Go here to start your UVU deferral request and see how it works. They've got a live chat as well to help answer your questions!
Volunteer during the summer
Are you normally out of school on summer break anyways? You could go abroad for the summer without missing a beat with your college class schedule. Looks like many of our summer trips line right up with your summer break from UVU.
Can I Get Credit?
Good question! Potentially yes, but it's ultimately up to your university. There's a couple ways we've seen volunteers be able to get credit in the past.
Take Online Classes
Some volunteers choose to take online classes while they are living abroad and that's one way to continue moving forward with your education (if taking a break from school isn't really best for you).
ILP volunteers commit to spending 20 hours per week volunteering. It's good to consider that in our programs where you're teaching English you'll spend a few hours a week on top of that planning lessons, but the rest of the time is yours! ILP doesn't plan out your free time, so ILP volunteers get to choose what they want to do, but just keep in mind there's lots of fun things to go see and do with your group so I have a feeling you might not want to miss out on those. Most volunteers have said that if you plan on taking online classes, it's probably better to only stick to a few credits. Another thing to think about is that many countries around the world have a Wifi connection that is slower than you're used to or not reliable (it's not unusual for the Wifi to cut out completely for a couple days randomly), so it's best to pick flexible classes. If you're planning on taking online classes, you can talk to an ILP representative about which countries have a more reliable internet connection that might be a better fit for you.
Check out UVU's website on online classes riiiiiight here.
We recommend weighing through your options thoroughly, because although sometimes it's a little tough to take a semester off, who wants to spend their vacation week studying for a final exam? You might want to talk to your academic advisor to figure out the best plan of action.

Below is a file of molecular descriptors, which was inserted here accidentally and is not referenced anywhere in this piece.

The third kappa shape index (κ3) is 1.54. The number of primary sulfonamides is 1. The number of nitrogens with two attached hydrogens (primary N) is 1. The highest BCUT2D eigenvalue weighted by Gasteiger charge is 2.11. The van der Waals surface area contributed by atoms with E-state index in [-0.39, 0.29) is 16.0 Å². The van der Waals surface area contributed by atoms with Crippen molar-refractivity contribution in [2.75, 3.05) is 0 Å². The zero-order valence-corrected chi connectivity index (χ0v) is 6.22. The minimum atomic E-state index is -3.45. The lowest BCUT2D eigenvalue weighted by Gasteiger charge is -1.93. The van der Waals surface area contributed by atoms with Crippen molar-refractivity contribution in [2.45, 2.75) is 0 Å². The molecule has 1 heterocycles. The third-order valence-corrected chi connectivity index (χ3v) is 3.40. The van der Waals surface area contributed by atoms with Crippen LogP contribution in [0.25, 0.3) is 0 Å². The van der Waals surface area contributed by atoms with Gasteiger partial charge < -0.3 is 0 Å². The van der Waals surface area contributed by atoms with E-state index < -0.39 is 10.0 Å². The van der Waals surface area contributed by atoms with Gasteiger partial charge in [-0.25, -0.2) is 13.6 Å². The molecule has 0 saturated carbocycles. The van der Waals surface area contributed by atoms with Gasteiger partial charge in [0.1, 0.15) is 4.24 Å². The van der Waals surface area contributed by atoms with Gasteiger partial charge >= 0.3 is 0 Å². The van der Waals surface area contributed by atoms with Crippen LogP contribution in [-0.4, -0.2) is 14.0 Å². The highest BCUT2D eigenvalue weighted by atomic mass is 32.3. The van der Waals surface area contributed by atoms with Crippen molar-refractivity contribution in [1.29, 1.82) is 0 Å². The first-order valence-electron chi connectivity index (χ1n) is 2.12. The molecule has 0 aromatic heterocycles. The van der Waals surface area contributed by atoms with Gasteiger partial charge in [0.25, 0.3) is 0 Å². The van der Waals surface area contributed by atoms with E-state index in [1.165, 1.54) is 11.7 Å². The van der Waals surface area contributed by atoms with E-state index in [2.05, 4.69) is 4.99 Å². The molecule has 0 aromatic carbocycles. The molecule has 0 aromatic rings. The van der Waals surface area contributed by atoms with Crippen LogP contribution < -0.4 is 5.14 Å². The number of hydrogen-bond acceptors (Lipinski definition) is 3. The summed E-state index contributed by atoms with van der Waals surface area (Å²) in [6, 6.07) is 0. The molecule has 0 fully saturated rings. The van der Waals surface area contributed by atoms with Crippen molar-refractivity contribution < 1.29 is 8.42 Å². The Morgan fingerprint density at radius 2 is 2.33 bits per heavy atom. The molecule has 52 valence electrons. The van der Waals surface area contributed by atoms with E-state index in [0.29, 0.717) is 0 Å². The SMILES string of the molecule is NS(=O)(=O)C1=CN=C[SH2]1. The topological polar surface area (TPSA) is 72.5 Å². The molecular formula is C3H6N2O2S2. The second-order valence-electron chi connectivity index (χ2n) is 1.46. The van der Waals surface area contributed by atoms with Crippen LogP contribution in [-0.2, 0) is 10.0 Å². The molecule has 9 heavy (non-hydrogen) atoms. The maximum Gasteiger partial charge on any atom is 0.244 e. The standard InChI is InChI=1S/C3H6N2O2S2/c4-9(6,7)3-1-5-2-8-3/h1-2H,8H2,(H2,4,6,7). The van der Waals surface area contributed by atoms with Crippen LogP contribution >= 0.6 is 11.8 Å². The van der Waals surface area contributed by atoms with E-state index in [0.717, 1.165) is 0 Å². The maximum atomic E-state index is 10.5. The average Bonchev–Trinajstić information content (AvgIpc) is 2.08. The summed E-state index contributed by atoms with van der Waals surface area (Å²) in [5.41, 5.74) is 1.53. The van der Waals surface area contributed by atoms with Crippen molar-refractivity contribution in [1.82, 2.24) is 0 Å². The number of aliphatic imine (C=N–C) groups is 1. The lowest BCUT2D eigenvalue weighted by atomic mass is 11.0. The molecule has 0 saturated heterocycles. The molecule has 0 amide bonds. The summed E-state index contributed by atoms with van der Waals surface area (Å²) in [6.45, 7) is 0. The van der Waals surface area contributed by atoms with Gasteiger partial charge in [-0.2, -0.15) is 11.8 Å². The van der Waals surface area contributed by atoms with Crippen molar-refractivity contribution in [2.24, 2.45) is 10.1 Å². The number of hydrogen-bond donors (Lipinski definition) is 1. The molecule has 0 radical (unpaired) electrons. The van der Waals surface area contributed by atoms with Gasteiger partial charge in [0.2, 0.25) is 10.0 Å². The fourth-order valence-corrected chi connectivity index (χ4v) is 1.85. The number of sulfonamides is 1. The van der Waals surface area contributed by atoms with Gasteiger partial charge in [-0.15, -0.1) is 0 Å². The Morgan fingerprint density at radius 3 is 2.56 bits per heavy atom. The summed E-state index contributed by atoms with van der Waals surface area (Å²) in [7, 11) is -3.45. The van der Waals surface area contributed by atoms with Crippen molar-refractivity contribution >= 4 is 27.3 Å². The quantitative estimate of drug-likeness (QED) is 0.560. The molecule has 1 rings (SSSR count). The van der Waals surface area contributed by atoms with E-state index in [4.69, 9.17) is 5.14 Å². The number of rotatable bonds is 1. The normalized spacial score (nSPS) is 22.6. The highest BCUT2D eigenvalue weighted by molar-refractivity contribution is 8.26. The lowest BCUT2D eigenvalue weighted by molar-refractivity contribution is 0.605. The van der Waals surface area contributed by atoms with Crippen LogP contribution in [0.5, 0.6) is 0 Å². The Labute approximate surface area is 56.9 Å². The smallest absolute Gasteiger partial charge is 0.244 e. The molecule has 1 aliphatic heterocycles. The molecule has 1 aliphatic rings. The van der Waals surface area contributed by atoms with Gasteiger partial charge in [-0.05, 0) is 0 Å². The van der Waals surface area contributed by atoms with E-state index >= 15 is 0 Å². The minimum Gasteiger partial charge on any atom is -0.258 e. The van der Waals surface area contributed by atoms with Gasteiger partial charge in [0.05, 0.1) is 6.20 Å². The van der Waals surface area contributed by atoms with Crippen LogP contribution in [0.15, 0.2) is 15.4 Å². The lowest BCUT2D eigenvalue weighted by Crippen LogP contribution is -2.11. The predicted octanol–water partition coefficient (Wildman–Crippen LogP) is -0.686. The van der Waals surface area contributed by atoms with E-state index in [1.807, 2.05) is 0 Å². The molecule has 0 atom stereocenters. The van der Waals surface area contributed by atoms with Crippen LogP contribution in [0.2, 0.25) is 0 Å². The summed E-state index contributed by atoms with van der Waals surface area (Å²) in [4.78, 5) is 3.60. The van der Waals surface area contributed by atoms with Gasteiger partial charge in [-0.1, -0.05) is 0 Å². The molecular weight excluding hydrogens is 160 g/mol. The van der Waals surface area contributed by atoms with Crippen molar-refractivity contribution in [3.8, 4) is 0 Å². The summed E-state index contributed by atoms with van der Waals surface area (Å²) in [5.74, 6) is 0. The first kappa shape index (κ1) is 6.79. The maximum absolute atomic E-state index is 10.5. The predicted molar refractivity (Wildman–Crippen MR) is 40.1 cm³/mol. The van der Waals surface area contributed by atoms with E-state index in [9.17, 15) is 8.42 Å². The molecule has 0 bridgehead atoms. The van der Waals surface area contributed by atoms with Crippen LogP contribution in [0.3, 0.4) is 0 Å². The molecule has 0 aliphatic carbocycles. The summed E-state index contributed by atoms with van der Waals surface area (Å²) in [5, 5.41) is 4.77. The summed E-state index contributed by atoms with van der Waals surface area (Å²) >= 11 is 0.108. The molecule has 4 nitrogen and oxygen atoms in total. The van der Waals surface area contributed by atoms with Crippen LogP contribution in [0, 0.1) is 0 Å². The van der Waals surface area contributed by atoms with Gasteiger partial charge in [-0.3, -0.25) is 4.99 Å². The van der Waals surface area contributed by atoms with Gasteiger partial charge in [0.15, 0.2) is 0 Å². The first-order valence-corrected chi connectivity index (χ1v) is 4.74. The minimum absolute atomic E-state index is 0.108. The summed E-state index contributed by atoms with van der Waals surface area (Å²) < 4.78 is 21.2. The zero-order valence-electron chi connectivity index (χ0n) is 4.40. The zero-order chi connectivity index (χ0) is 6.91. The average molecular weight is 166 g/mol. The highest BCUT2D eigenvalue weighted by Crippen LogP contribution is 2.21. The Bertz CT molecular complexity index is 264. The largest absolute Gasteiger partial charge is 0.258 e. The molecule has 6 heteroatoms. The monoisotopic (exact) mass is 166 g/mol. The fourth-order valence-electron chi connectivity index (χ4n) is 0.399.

Also, in my experience, some online classes require you to take the final at the UVU Testing Center. You might not even know this until you're all registered and go to start your classes the first day of the semester and find it in fine print on the syllabus.
Get Internship or Class Credit
Your academic advisor is an amazing resource to not only ask about which online classes (if any) to take, but also to find out if you're eligible to receive credit for the experience you're getting during your semester with ILP. Since ILP is not affiliated with UVU directly, we can't offer class credit. But some volunteers in the past have been able to get credit depending on their major and class requirements.
Abby, a past volunteer with ILP, said that by talking to the International Internship Counselor at UVU she was able to get school credit! Wahoo! Like I said, it might depend on a few things like your major and how long the semester is, but talking to that department is a great place to start. Check out this checklist that UVU has for getting credit for international internships! One of the first steps is setting up an appointment with the department's counselor (that's what Abby did), so that's a great place to start.
Bonus! Get Free Passport Photos
Did you know that UVU has a place where you can get your passport photos taken right on campus ... for totally free?! It's such a cool perk that UVU provides for their students. You'll need passport photos to apply for your passport and to turn into ILP when you're getting ready to go, so it's pretty lucky that you won't even need to leave campus — just head on over to Campus Connections Room SC 106f.
Check out their website for more information about that!
Sound like this might be a good option for you?
We know it's a big decision to go abroad, and that there's even more to think about when you're deciding which program or opportunity is best for you. Check out our site to get more of your questions answered to help you decide.